A few months ago while I was heading up the stairs to the train platform, I saw an older adult struggling with a small suitcase. The stairs up to train platforms here in Chicago can be laborious, especially if you have anything in tow.
I caught up to her and said, “I’ll help you,” and carried the suitcase up the stairs.
Once we reached the top she gave me the biggest smile and said, “Thank you, happy day!” I smiled and said, “Happy Day to you too!”
I felt great and I’m sure she appreciated the little bit of assistance offered by a stranger. But what happened next was such a profound thing for me personally. When I got on the train I let my mind wander, and I thought to myself, What is it that I’m supposed to be doing, anyway? You know, big picture stuff.
The answer literally popped into my head as quickly as I asked the question: “You’re doing it.” And I knew what that meant. Helping others is what I’m supposed to be doing.
Well, fast-forward to a few weeks ago, when I was at the grocery store meandering my way through the produce section. I looked at the gentleman in front of me. He was using a cane and seemed to be struggling in making his way around the displays of fruits and vegetables.
“Hi sir,” I said. “Can I help you find something?”
“Yes, can you tell me where the strawberries are? I think they’ve moved.”
The man had very low-vision, and my volunteering with blind and low-vision folks sprung into action.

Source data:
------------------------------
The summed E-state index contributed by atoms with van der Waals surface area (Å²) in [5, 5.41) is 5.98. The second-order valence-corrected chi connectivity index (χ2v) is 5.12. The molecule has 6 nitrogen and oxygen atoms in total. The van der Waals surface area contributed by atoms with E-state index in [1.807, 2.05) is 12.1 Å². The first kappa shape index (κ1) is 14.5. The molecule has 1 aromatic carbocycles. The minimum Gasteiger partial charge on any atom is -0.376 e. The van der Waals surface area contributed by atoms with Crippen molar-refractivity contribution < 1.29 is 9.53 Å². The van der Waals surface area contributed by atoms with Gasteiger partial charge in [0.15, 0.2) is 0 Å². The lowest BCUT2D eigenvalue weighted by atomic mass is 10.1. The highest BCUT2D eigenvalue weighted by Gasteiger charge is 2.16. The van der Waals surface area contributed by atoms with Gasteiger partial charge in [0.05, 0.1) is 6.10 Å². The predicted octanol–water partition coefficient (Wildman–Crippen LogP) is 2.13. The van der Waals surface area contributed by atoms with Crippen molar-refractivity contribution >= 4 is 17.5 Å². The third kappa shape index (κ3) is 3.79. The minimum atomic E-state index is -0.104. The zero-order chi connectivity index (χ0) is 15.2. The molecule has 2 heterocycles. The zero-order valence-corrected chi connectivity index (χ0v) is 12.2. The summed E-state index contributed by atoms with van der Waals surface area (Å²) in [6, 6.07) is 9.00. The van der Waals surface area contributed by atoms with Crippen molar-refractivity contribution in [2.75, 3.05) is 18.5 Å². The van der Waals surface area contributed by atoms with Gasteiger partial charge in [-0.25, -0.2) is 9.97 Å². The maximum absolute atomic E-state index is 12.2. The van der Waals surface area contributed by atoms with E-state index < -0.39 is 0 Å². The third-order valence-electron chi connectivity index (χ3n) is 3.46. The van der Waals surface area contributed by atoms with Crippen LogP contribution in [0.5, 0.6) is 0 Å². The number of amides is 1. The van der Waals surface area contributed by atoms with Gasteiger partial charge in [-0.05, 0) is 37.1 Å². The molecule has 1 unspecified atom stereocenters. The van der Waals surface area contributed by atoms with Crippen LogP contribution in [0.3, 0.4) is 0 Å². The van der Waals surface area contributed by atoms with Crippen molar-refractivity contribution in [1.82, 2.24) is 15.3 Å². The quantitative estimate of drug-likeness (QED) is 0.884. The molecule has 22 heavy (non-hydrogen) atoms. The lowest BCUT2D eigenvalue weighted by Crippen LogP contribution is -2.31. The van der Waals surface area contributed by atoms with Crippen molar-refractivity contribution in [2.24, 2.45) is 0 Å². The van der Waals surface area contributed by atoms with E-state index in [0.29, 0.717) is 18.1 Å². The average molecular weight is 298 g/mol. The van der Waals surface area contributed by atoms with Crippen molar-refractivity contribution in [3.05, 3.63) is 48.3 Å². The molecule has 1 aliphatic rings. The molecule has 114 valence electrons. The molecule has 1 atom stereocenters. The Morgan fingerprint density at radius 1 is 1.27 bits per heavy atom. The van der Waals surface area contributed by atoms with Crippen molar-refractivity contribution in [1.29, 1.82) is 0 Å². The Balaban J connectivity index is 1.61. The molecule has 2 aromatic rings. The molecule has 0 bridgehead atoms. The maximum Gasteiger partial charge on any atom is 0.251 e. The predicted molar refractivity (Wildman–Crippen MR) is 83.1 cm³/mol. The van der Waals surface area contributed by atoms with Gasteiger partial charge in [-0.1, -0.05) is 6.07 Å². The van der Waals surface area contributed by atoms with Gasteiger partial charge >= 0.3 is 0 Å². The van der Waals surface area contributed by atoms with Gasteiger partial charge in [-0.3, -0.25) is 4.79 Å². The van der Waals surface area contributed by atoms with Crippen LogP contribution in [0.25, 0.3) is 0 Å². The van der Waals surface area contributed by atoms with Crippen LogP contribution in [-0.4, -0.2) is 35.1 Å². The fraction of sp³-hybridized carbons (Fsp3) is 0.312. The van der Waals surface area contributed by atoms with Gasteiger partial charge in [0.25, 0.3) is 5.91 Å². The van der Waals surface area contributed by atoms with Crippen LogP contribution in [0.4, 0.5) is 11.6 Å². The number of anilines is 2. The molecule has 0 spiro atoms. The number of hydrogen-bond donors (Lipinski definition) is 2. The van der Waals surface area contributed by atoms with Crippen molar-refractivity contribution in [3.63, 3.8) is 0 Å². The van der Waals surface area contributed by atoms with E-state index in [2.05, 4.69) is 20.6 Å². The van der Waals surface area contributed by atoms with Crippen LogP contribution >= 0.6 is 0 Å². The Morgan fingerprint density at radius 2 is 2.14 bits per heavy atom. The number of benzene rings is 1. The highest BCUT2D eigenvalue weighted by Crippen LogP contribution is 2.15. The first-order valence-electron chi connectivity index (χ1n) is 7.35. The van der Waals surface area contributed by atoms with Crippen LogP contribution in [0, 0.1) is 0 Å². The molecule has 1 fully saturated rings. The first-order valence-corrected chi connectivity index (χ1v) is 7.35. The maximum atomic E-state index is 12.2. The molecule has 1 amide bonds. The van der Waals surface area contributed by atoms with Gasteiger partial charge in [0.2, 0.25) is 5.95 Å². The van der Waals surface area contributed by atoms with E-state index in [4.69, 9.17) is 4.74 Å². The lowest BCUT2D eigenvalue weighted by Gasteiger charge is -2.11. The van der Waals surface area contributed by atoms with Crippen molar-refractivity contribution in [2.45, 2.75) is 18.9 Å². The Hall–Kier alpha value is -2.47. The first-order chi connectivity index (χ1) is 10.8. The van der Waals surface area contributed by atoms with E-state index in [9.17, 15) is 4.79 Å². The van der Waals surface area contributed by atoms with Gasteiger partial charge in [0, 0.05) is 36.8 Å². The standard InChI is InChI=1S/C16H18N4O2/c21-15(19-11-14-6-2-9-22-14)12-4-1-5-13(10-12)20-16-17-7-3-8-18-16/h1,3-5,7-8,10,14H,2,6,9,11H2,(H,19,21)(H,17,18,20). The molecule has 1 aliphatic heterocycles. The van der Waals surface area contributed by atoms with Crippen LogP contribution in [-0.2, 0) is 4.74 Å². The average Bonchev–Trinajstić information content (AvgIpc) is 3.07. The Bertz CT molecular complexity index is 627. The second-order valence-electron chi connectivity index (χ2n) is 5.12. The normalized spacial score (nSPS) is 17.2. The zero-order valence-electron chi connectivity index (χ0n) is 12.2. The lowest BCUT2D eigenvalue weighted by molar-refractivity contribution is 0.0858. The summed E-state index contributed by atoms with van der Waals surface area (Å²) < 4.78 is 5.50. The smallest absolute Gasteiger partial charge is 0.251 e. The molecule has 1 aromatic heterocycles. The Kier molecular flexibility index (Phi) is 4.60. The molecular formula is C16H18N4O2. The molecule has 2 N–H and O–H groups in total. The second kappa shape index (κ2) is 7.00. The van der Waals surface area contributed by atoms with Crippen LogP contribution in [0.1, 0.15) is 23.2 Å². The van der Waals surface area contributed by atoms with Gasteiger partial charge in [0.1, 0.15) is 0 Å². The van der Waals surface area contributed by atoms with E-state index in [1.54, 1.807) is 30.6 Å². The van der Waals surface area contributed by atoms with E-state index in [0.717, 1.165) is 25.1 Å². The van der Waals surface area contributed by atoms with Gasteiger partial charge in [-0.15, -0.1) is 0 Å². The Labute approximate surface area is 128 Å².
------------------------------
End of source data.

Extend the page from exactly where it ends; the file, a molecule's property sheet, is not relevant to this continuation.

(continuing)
“The store has moved everything around,” I said. “I’ll help you find the strawberries.”
The man thanked me, and I helped him find the strawberries (and a couple of other items). As I described the strawberry brands to the man, a fellow speaking VERY loudly into his cell phone was close by. It really irritated me (as it always does when I hear someone having a personal conversation for all to hear).
Once the gentleman had his produce, I made sure he didn’t need anything else, and then continued with my shopping. Wouldn’t you know it, the loud cell phone guy approached me.
“Is he going to be okay walking around the store?” he asked me.
“Yes, I think he’ll be fine once he gets used to the new layout,” was my reply.
The man then said, “I was helping him about 5 minutes before you were. It was a very nice thing you did.”
A bit stunned by his comment I said, “Thank you, and the same to you for helping him.”
Once again I went about my shopping when the cell phone guy approached me yet again.
“Do you ever wonder what we are supposed to be doing?” I could feel my heart racing, recognizing those words from the day I helped the woman with her suitcase.
“Yes,” I managed to say, “I do.”
What he said next will be one of the greatest Universal signs I have ever received thus far: “You’re doing it, and helping that man shows it.”
I nodded and said, “Yes, you are right; thank you.”
There is a saying about being careful that you treat everyone with kindness, for arch-thieves and scoundrels might just be our teachers in disguise. And in this case, a VERY loud cell-phone guy in the produce section of a grocery store.
Keep the kindness going. It’s what we are supposed to do.